Guaranteeing the Rights of Persons Sentenced to Life Imprisonment: Normative Framework and Objective Realities
Keywords:life imprisonment; ECtHR jurisprudence; human rights; convicts’ rights; enforcement law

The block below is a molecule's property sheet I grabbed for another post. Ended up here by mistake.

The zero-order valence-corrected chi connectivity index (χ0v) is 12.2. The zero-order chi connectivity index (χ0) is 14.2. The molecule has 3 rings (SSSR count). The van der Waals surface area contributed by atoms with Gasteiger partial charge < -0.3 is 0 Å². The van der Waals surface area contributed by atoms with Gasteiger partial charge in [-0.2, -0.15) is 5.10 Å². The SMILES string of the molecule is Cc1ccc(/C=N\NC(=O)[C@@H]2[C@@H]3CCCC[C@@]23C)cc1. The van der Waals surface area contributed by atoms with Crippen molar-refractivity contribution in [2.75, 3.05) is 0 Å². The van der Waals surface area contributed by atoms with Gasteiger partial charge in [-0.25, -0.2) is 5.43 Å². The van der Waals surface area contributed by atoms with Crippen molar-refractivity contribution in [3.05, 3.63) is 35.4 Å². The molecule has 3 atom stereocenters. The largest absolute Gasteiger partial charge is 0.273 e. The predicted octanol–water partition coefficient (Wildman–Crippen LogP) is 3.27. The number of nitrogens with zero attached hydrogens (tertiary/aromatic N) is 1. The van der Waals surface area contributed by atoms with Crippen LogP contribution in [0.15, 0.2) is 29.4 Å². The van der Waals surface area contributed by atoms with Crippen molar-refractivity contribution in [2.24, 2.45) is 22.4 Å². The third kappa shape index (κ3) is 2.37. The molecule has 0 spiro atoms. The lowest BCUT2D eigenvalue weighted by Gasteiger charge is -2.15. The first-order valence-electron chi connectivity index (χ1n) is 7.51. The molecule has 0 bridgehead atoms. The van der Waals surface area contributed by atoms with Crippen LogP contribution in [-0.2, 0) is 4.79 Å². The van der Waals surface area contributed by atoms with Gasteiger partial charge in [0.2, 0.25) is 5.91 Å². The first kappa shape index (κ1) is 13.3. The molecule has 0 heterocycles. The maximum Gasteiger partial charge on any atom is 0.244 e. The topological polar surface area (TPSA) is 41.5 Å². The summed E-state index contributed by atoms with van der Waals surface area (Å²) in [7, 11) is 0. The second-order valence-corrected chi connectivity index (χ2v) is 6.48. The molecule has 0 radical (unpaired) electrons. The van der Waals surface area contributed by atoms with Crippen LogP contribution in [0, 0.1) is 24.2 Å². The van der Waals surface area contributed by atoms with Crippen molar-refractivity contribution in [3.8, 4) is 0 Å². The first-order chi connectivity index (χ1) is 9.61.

Life imprisonment is a criminal punishment, which consists in depriving the convict of his freedom for the rest of his life. In accordance with the provisions of the criminal law, this type of punishment is established only for exceptionally serious crimes. The national enforcement law, in many aspects, treats persons sentenced to prison and persons sentenced to life imprisonment distinctly, this category of punishment being much more restrictive. It is important to mention that the principle of humanism and the principle of the equality of convicts are enshrined among the principles of criminal execution legislation. Thus, in the context in which both prison and life imprisonment consist of deprivation of liberty, there would be no grounds to impose distinct behaviors on the two categories of convicts, especially when we refer to their fundamental rights. The role of criminal punishment is not to create suffering for people, regardless of the type of crime committed. Thus, the restrictions to which the person is subject must be proportional to the seriousness of the facts, in order to correct the offender’s behavior.
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